I like food. I like a great, great variety of foods. Meats, cheeses, fruits, vegetables, fish, birds, breads, grains, sweets, cakes… there are few things that I don’t enjoy eating.
That said, I try to be conscious of my health as regards what I eat, especially now that I’m 30 and I feel the consequences of my decisions more and more (and don’t shed the extra weight as easily when it comes). It’s a difficult thing to do in Houston, where the culture still regards things like veganism with suspicion and considers food a pleasure to be savored, preferably at one of its many restaurants (which you can easily reach by car!). It’s not impossible, of course, but I have to make more effort and I’m always going against the grain– there’s no such thing as my friends getting together for a big health food party, but barbecues with plenty of beef and pork are in ample supply– which means if I stuck to a health-food regimen religiously, I would miss out on doing a lot of things with my friends. (Of course, I still make the effort: I’m far too old to be coming up with excuses for not setting my own directions.)
My friends don’t judge me for wanting to live healthier (although there are some people who do– two friends of mine who are dating recently recounted a first meeting between a friend of each of theirs, where one called the other an idiot for being a vegetarian*), but again, that’s as much because I don’t stay friends with people who use my choices an an excuse to label me beneath them.
(* – I also don’t like labels. They suggest limitations, a permanence I’m not comfortable with. I like being fluid. I do things; I simply am. I’m not a vegetarian; I eat vegetables. I have another friend who has “Vegetarian” tattooed on her inner lip– what if she changes her mind one day?)
It really bugs me that there’s a certain culture that just says “You’re going to die anyway, so why not eat whatever the hell you want and enjoy the ride?” While on the surface this statement seems to make sense, I think it also stems from an underlying difference of philosophy about what constitutes quality of life. I would express it this way:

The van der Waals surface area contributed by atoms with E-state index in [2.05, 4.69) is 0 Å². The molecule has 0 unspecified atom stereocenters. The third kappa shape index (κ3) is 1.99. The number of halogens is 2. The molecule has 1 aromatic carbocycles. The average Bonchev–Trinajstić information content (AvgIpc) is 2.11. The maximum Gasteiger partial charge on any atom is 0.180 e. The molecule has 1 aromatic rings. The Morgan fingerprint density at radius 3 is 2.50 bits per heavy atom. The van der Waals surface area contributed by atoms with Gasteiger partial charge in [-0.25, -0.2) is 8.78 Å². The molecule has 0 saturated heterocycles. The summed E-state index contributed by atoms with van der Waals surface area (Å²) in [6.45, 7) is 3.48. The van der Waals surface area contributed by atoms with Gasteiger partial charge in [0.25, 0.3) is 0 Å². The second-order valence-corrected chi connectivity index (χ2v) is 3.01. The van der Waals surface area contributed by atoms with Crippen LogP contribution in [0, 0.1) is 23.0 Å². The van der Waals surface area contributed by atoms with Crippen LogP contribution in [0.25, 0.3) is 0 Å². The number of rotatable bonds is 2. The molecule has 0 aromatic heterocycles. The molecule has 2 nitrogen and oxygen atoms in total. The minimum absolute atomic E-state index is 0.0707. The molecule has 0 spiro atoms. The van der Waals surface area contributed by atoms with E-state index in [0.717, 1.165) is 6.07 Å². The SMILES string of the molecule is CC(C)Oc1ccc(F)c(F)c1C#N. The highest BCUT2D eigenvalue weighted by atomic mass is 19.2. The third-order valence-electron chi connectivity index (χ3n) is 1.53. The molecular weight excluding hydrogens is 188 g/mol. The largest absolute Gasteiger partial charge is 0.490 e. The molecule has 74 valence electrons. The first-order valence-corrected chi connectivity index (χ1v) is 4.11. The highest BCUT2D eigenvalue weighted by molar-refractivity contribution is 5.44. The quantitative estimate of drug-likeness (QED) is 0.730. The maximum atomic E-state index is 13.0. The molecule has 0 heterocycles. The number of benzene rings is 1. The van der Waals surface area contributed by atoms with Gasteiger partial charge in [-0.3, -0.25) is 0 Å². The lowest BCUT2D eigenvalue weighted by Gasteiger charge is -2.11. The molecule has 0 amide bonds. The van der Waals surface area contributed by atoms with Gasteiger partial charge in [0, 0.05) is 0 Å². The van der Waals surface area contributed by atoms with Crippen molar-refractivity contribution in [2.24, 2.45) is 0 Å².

Some people measure their quality of life by what they consume. Others measure it by what they’re made of.
The reason I try to eat healthy as much as possible and exercise regularly isn’t just about living longer, it’s about living better. It’s about low internal stress levels. It’s about not having the baggage of extra weight on me. It’s about not enjoying the feeling of my chest tightening after a big meal full of red meat, even if I’m years away from any threats of a heart attack. It’s so that I can be more relaxed and feel better as a matter of course.
It’s about what I’m made of. Being healthy makes my ordinary life much better. Foods are enjoyable, but they last briefly before being consumed; meanwhile, I have to live with what I put in my body for a long, long time.
I wonder if people who think otherwise just don’t care about anything but the stimulation and pleasure derived from consumption, or if they don’t even put together that they could feel better if they change their diets. I think of the lady from Parks and Recreation who at a public health forum said, “Isn’t it true that it doesn’t matter what you eat? I’ve been eating nothing but muffins and lasagna for forty years and I feel awful!”
I hope that didn’t sound condescending. I can’t account for how other people perceive the world. But I’ve tried the options, and in the end, feeling good won out for me.
Besides, you can make plenty of tasty, healthy food. You should try my salmon sometime.